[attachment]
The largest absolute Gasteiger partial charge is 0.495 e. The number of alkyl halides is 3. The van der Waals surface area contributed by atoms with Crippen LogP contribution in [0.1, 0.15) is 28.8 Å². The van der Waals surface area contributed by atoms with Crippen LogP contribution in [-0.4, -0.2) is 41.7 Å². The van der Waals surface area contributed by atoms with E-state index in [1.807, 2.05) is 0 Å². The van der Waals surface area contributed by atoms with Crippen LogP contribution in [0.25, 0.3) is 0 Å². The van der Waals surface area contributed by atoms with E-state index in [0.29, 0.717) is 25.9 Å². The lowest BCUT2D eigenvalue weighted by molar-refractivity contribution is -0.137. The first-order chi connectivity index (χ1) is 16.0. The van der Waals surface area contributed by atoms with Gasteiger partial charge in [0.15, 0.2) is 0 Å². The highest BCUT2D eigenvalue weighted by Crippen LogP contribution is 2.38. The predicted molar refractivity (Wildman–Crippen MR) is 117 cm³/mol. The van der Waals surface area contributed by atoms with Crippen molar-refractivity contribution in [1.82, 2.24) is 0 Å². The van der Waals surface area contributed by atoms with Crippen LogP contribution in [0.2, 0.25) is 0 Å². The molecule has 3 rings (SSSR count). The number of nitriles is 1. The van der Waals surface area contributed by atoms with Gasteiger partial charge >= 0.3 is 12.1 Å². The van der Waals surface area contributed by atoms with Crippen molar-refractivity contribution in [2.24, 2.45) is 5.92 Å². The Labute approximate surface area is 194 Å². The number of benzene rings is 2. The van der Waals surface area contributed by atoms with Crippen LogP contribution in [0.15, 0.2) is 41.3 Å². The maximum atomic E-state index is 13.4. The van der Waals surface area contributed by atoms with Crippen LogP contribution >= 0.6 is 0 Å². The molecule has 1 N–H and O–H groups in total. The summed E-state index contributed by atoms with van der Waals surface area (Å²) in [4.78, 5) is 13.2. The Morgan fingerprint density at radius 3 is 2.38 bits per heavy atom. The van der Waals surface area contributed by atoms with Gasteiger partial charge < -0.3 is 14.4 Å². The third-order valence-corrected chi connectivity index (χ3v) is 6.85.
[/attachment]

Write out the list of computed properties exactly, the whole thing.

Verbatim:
The largest absolute Gasteiger partial charge is 0.495 e. The number of alkyl halides is 3. The van der Waals surface area contributed by atoms with Crippen LogP contribution in [0.1, 0.15) is 28.8 Å². The van der Waals surface area contributed by atoms with Crippen LogP contribution in [-0.4, -0.2) is 41.7 Å². The van der Waals surface area contributed by atoms with E-state index in [1.807, 2.05) is 0 Å². The van der Waals surface area contributed by atoms with Crippen LogP contribution in [0.25, 0.3) is 0 Å². The van der Waals surface area contributed by atoms with E-state index in [0.29, 0.717) is 25.9 Å². The lowest BCUT2D eigenvalue weighted by molar-refractivity contribution is -0.137. The first-order chi connectivity index (χ1) is 16.0. The van der Waals surface area contributed by atoms with Gasteiger partial charge in [0.15, 0.2) is 0 Å². The highest BCUT2D eigenvalue weighted by Crippen LogP contribution is 2.38. The predicted molar refractivity (Wildman–Crippen MR) is 117 cm³/mol. The van der Waals surface area contributed by atoms with Crippen molar-refractivity contribution in [1.82, 2.24) is 0 Å². The van der Waals surface area contributed by atoms with Crippen LogP contribution in [0.2, 0.25) is 0 Å². The molecule has 3 rings (SSSR count). The number of nitriles is 1. The van der Waals surface area contributed by atoms with Gasteiger partial charge >= 0.3 is 12.1 Å². The van der Waals surface area contributed by atoms with Crippen molar-refractivity contribution in [2.24, 2.45) is 5.92 Å². The Labute approximate surface area is 194 Å². The number of benzene rings is 2. The van der Waals surface area contributed by atoms with Crippen LogP contribution in [0.15, 0.2) is 41.3 Å². The maximum atomic E-state index is 13.4. The van der Waals surface area contributed by atoms with Crippen LogP contribution >= 0.6 is 0 Å². The molecule has 1 N–H and O–H groups in total. The summed E-state index contributed by atoms with van der Waals surface area (Å²) in [4.78, 5) is 13.2. The Morgan fingerprint density at radius 3 is 2.38 bits per heavy atom. The van der Waals surface area contributed by atoms with Gasteiger partial charge < -0.3 is 14.4 Å². The third-order valence-corrected chi connectivity index (χ3v) is 6.85.